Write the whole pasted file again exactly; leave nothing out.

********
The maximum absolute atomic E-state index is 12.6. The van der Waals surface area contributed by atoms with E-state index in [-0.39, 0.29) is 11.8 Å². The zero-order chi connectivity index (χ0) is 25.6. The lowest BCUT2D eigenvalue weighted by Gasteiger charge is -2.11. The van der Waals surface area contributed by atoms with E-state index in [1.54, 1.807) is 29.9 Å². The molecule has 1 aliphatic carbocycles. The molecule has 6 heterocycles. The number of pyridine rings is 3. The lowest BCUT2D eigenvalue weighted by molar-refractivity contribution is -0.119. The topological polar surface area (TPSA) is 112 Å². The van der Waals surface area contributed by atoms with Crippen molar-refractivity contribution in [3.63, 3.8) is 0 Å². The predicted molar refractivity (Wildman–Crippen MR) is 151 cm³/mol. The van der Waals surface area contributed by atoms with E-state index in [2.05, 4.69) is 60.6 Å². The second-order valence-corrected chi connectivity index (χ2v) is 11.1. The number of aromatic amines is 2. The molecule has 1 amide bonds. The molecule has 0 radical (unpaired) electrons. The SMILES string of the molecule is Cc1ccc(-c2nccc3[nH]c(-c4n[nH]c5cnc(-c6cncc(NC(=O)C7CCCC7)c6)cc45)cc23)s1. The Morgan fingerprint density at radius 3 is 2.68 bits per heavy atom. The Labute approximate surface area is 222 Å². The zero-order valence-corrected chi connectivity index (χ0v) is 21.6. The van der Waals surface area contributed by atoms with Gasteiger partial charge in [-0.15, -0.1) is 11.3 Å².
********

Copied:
The maximum absolute atomic E-state index is 12.6. The van der Waals surface area contributed by atoms with E-state index in [-0.39, 0.29) is 11.8 Å². The zero-order chi connectivity index (χ0) is 25.6. The lowest BCUT2D eigenvalue weighted by Gasteiger charge is -2.11. The van der Waals surface area contributed by atoms with E-state index in [1.54, 1.807) is 29.9 Å². The molecule has 1 aliphatic carbocycles. The molecule has 6 heterocycles. The number of pyridine rings is 3. The lowest BCUT2D eigenvalue weighted by molar-refractivity contribution is -0.119. The topological polar surface area (TPSA) is 112 Å². The van der Waals surface area contributed by atoms with Crippen molar-refractivity contribution in [3.63, 3.8) is 0 Å². The predicted molar refractivity (Wildman–Crippen MR) is 151 cm³/mol. The van der Waals surface area contributed by atoms with E-state index in [2.05, 4.69) is 60.6 Å². The second-order valence-corrected chi connectivity index (χ2v) is 11.1. The number of aromatic amines is 2. The molecule has 1 amide bonds. The molecule has 0 radical (unpaired) electrons. The SMILES string of the molecule is Cc1ccc(-c2nccc3[nH]c(-c4n[nH]c5cnc(-c6cncc(NC(=O)C7CCCC7)c6)cc45)cc23)s1. The Morgan fingerprint density at radius 3 is 2.68 bits per heavy atom. The Labute approximate surface area is 222 Å². The zero-order valence-corrected chi connectivity index (χ0v) is 21.6. The van der Waals surface area contributed by atoms with Gasteiger partial charge in [-0.15, -0.1) is 11.3 Å².